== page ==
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Probe Najadi’s murder, says Kit Siang

 | July 7, 2015

Hussein Ahmad Najadi reported large sums of money entering Prime Minister Najib Abdul Razak’s bank accounts with AmBank.


KUALA LUMPUR: DAP elder statesman Lim Kit Siang has called on Inspector-General of Police Khalid Abu Bakar to re-open investigations into the murder of AmBank founder Hussein Ahmad Najadi, 75, and investigate as well the failure of Bank Negara and the police to act on reports that he had lodged on Prime Minister Najib Abdul Razak’s personal accounts with AmBank private banking services.

The next step is for Attorney-General Gani Patail to charge and prosecute Najib for committing an offence in Malaysia, he added in citing a Wall Street Journal report last Friday which carried allegations against the Prime Minister which mentioned his personal bank accounts with AmBank.

Najadi was shot dead in broad daylight in the centre of Kuala Lumpur in Lorong Ceylon in Bukit Bintang on July 29, 2013 a day after he lodged a police report on matters that he had earlier reported to Bank Negara.

The investigations, said Lim who is also DAP Parliamentary Leader and Gelang Patah MP, will be to ascertain whether the murder had any links with the RM42 billion 1MDB scandal.

“There are reasons to re-open the file on the murder given the new information that has emerged in the wake of the Wall Street Journal report last Friday,” said Lim.

Hussein had reported to Bank Negara in March 2013 about significant amounts of money being deposited into Najib’s personal accounts, added Lim. “Subsequently, he reported about the withdrawals of significant amounts of money from these bank accounts.”

“Najadi lodged a police report on the same matters on 28 July 2013 when no action was taken by Bank Negara.”

Lim was commenting on the situation faced by Najib and his government since the WSJ report last Friday.

It’s described by the Chinese expression “草木皆兵” – which literally means “every bush and tree looks like an enemy soldier”, explained Lim. “The Najib Government is so nervous, suspicious, insecure and panicky about its position that it is virtually ‘jumping at shadows’.”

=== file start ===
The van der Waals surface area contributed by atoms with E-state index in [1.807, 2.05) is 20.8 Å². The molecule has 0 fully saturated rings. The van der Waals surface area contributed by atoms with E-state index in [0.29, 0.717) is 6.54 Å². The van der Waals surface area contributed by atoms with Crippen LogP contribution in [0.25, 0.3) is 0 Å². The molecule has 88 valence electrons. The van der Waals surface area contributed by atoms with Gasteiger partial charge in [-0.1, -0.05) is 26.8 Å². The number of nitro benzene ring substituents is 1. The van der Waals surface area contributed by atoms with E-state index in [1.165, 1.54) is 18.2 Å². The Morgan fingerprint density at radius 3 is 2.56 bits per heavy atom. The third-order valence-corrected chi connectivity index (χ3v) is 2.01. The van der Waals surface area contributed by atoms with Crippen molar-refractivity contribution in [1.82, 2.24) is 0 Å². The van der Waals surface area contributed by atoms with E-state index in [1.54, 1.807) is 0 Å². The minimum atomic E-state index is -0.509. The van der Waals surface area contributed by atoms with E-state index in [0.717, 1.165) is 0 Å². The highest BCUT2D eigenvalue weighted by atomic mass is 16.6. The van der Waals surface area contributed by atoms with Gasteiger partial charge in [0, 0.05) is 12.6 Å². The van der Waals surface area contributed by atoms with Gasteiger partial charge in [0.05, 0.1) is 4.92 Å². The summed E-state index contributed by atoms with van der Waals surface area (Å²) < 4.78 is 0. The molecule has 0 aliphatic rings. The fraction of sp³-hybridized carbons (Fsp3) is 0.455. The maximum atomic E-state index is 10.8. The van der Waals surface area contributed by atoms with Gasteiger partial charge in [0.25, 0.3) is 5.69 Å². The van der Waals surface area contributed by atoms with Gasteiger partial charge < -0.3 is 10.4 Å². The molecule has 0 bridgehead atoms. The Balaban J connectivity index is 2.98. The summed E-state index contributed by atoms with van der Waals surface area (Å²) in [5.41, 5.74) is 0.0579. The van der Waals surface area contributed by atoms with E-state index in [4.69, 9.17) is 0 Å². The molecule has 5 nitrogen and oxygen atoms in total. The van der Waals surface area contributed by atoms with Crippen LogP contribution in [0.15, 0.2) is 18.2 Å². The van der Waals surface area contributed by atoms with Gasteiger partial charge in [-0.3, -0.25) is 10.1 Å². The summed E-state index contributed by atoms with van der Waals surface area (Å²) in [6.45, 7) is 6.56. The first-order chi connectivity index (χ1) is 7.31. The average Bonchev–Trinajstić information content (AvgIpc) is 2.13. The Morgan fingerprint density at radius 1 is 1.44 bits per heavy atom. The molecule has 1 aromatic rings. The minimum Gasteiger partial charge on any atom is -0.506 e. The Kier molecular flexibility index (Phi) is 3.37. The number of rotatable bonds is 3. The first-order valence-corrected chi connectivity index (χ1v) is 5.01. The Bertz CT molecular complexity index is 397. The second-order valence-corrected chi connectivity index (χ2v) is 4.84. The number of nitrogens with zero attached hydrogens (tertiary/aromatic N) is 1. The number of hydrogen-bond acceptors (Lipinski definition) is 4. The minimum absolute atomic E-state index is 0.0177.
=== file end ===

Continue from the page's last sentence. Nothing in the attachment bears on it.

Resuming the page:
Gani Patail publicly admitted that the government probe had produced documents about the deposit of USD700 million into the Prime Minister’s personal banking accounts.

As a result, said Lim, any questioning of the WSJ report would be a questioning of the government’s own probe into the 1MDB by the special task force comprising Bank Negara Malaysia, the Malaysian Anti Corruption Commission (MACC), the Royal Malaysian Police and the Attorney-General’s Chambers.

He reminded that Tuesday was the fifth day of the grave WSJ allegation in its report last Friday of Prime Ministerial misconduct i.e. committing the criminal offence of embezzlement. “Malaysian investigators found almost USD700 million (RM2.6 billion) of 1MDB’s funds (were) deposited into Najib’s personal bank accounts”.

Najib has failed to categorically deny the WSJ allegations, said Lim.

He noted that the people were asking why the Prime Minister finds it so difficult to put to rest once and for all the allegations of Prime Ministerial misconduct and the grave offence of embezzlement alleged in the WSJ report. “All he needs to do is to categorically deny that he ever had personal accounts in his name in AmBank or that some USD700 million (RM2.6 billion) had been deposited into his bank accounts in 2013.”

Instead, fumed Lim, the Prime Minister went around the whole world, declaring that he would never “betray the trust of the people” and that he had never “taken” public funds for personal gain. “He scrupulously and studiously avoided the question for the fifth day of whether he has or ever had personal accounts in AmBank which received deposits of some USD700 million (RM2.6 billion) in 2013.”

Najib’s threat to sue the WSJ was a most extraordinary story. “He’s still considering whether to sue WSJ and had referred to his lawyers who will advise him on the next course of action in the next few days,” said Lim. “The WSJ meanwhile has defended its reporting and has vowed to vigorously defend any legal suit filed against it.”

If Najib had been defamed by the WSJ report, continued Lim, he should immediately instruct his lawyers to institute legal proceedings instead of seeking legal advice. “What legal advice does Najib want, unless there is room for dispute whether the WSJ report had actually defamed him or not?”


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